Trump Administration: If Confederate flag goes, so does gay Pride flag

Trump administration if confederate flag goes on military bases so does pride 2020 images

During the 2016 campaign, Donald Trump couldn’t say how much he loved the LGBT community, but soon after becoming president it wasn’t long before he was trying to take their rights away. Now, after losing his revered Confederate flag on military bases, he is making sure the gay Pride flag has to go with it. For those remembering Trump’s memorable line to minority groups, “What have you got to lose?”

Now you know.

U.S. Defense Secretary Mark Esper signed an order that will prohibit military bases from flying flags other than the U.S. flag, state flags, and military-related flags. 

Under the new guideline, LGBTQ+ groups affiliated with the military will not be allowed to display the rainbow flag at any time, even during Pride Month. Furthermore, LGBTQ+ service members are no longer permitted to display the flag in their workspaces.

The guidance issued Friday by the Defense Department appears to get around Trump’s hostility toward removing symbols of the Confederacy — which he has called part of U.S. “heritage” despite its connections to slavery, racism and secession — by restricting the kinds of flags on military installations.

A memo sent by Esper explains that the flag guidance applies to “work places, common access areas, and public areas,” which also include school houses, office buildings, naval vessels, break room and common areas in barracks, reports the Washington Blade. Individual rooms/dorms are not listed as places where the ban is in effect. 

The new guidance was initially put in place to remove symbols of the Confederacy, but Esper’s guidance took it several steps further to include the Pride flag, the Black Lives Matter flag, and other symbols that are not directly related to the American flag, flags of U.S. states, territories, and the District of Columbia, military flags, and those of allies. 

“The flags we fly must accord with the military imperatives of good order and discipline, treating all our people with dignity and respect, and rejecting divisive symbols,” Esper wrote in a memo.

The move goes directly against Donald Trump’s opposition to removing Confederate symbols and statues as well as renaming military bases named after racist leaders and officers known for supporting slavery.

Since the guideline was announced over the weekend, the Department of Defense has received criticism from various figures about the gravity of banning symbols of peace and love, like the Pride flag — including from Vice President Joe Biden, who is this year’s Democratic presidential nominee.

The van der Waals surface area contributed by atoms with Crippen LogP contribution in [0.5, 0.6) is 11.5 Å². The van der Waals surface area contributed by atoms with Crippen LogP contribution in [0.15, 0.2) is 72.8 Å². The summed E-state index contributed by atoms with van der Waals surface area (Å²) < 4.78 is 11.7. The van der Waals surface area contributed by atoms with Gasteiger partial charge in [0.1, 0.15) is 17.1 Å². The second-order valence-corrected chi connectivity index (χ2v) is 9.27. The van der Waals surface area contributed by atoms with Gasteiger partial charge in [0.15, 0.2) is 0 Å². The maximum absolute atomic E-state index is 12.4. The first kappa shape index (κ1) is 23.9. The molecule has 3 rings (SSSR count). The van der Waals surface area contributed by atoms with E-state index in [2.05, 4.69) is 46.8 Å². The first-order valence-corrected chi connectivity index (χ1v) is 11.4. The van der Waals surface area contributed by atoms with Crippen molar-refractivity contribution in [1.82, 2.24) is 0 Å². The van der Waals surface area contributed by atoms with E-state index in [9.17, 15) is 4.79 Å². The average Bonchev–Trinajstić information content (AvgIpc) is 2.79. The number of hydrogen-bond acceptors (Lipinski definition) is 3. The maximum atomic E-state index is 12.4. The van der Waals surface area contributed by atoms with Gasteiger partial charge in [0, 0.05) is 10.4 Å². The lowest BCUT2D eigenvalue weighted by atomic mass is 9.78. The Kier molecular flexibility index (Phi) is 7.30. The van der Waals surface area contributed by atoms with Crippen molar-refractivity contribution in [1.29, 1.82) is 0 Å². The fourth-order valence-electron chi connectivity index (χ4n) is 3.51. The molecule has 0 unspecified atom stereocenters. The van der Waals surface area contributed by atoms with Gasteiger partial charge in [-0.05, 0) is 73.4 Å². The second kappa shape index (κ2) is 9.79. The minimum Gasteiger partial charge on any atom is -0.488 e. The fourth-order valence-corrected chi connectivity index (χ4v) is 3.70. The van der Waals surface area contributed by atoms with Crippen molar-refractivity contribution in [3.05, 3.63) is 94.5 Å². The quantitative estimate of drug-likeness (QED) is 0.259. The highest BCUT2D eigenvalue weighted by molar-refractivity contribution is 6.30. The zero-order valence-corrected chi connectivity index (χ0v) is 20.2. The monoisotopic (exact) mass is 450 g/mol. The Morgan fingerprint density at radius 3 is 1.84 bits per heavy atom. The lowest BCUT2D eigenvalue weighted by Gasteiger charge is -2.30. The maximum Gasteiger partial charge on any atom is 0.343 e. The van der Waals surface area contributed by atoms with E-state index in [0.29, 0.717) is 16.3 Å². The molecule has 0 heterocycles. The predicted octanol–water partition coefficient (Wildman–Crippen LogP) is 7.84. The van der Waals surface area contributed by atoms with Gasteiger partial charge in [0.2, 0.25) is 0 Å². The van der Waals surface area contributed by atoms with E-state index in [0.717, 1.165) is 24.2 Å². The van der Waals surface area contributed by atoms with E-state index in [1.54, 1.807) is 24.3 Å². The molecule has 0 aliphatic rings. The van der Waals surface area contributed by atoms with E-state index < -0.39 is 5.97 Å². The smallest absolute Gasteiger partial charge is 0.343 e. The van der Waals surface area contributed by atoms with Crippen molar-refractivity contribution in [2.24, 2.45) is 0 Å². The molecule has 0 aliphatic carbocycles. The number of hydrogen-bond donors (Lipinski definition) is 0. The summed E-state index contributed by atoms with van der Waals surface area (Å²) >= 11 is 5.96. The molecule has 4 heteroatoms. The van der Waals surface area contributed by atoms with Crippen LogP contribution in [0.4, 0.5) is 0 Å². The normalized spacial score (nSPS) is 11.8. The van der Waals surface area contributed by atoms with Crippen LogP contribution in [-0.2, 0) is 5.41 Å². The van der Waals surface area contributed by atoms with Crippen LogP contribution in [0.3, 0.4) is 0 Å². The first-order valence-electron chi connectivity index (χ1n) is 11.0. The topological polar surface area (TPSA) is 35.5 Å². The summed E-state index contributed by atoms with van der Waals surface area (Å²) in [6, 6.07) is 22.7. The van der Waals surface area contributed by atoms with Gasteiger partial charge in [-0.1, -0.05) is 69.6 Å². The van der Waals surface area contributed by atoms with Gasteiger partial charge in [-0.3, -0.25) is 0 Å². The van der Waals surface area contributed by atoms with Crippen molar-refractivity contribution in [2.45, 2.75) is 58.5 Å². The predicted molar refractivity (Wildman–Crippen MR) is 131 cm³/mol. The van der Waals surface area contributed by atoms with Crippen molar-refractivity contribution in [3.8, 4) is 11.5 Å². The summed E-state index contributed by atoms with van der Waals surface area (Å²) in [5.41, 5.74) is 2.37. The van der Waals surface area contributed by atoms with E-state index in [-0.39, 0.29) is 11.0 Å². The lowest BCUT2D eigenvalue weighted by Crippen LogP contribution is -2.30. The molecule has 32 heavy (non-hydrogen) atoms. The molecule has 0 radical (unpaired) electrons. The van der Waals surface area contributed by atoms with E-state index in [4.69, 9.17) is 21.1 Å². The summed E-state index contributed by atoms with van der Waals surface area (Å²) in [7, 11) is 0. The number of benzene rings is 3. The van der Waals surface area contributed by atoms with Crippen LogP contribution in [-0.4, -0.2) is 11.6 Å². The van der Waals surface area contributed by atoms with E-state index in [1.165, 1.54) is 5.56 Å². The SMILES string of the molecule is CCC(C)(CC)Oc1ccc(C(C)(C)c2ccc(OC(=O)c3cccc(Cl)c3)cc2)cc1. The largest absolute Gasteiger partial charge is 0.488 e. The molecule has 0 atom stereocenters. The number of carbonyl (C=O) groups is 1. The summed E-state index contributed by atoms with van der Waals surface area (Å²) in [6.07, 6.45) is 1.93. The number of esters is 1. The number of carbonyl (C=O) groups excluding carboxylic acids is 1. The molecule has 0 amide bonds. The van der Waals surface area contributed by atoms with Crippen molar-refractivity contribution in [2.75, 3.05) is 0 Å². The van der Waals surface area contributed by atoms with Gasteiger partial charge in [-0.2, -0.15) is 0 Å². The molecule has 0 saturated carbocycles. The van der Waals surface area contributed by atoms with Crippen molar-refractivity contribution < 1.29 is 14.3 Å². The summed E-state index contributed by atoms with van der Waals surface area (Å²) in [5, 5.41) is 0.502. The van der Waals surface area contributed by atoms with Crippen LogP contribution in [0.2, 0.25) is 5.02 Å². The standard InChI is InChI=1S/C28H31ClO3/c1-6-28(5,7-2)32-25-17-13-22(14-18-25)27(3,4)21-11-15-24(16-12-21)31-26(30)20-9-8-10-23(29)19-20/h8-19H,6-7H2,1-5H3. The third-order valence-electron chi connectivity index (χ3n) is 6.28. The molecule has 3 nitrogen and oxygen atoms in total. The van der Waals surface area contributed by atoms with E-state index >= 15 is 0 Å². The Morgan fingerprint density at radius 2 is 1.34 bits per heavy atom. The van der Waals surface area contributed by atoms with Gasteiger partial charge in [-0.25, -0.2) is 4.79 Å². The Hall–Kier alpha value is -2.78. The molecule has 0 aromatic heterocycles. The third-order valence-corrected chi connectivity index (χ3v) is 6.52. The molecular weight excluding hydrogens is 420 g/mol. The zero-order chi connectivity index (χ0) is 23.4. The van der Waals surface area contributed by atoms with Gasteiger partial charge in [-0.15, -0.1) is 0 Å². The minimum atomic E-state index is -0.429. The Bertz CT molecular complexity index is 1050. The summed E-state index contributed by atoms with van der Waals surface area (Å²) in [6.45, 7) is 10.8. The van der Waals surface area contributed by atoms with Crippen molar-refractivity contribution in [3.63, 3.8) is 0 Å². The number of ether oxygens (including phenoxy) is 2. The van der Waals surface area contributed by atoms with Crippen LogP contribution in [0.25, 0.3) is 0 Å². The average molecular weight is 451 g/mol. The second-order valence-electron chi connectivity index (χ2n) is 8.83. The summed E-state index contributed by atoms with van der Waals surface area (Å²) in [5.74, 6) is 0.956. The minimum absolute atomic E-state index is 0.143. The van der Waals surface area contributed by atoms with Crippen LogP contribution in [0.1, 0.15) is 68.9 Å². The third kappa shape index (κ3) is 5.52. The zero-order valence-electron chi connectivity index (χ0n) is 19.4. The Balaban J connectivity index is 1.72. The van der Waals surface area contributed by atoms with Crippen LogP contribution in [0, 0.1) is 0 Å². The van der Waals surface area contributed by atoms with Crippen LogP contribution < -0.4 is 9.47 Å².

“Banning the Confederate flag from military installations was long overdue,” Biden stated on Twitter. “Banning the LGBTQ Pride flag — the very symbol of diversity and inclusion — is undeniably wrong. The Pentagon should ensure it is authorized, or as President, I will.”

“We were shocked to learn DOD’s new policy on the public display of flags bans the Rainbow Pride Flag from DOD workplaces,” Rudy Coots, president of Department of Defense Pride, the department’s LGBTQ+ resource group, told the Blade. “Banning the Rainbow Pride Flag will have the opposite effect of the policy’s intended purpose of improving morale, cohesion, and readiness. For LGBT soldiers, sailors, marines, airmen, and civilians protecting our nation each and every day, and their allies, the flag is a joyous symbol of hope, acceptance, and accomplishment that should continue to be displayed proudly.”

According to the Blade, each year since “don’t ask, don’t tell” was lifted in 2011, the Pentagon has hosted Pride events in June, though this year’s event was canceled due to the pandemic. 

Will Goodwin, a gay Army veteran and government affairs director for the anti-Trump group VoteVets, also condemned conflating the Confederate flag with the Pride flag.

“It is patently offensive that Mark Esper has, along with the Confederate flag, declared the Pride flag to be ‘divisive,’” Goodwin said. “The Pride flag celebrates the hard-fought rights of LGBTQ Americans, including many troops. To equate it with a symbol that represented a denial of human rights is disgusting and a slap in the face of those members of the community who serve, or seek to serve, in uniform.”

“It’s absolutely outrageous that Defense Secretary Mark Esper would ban the Pride flag — the very symbol of inclusion and diversity,” said Jennifer Dane, interim executive director for the Modern Military Association of America. “In what universe is it OK to turn an opportunity to ban a racist symbol like the Confederate flag into an opportunity to ban the symbol of diversity? This decision sends an alarming message to LGBTQ service members, their families and future recruits.”

Dane concluded, “If Secretary Esper refuses to reconsider, we call on members of Congress to take action.”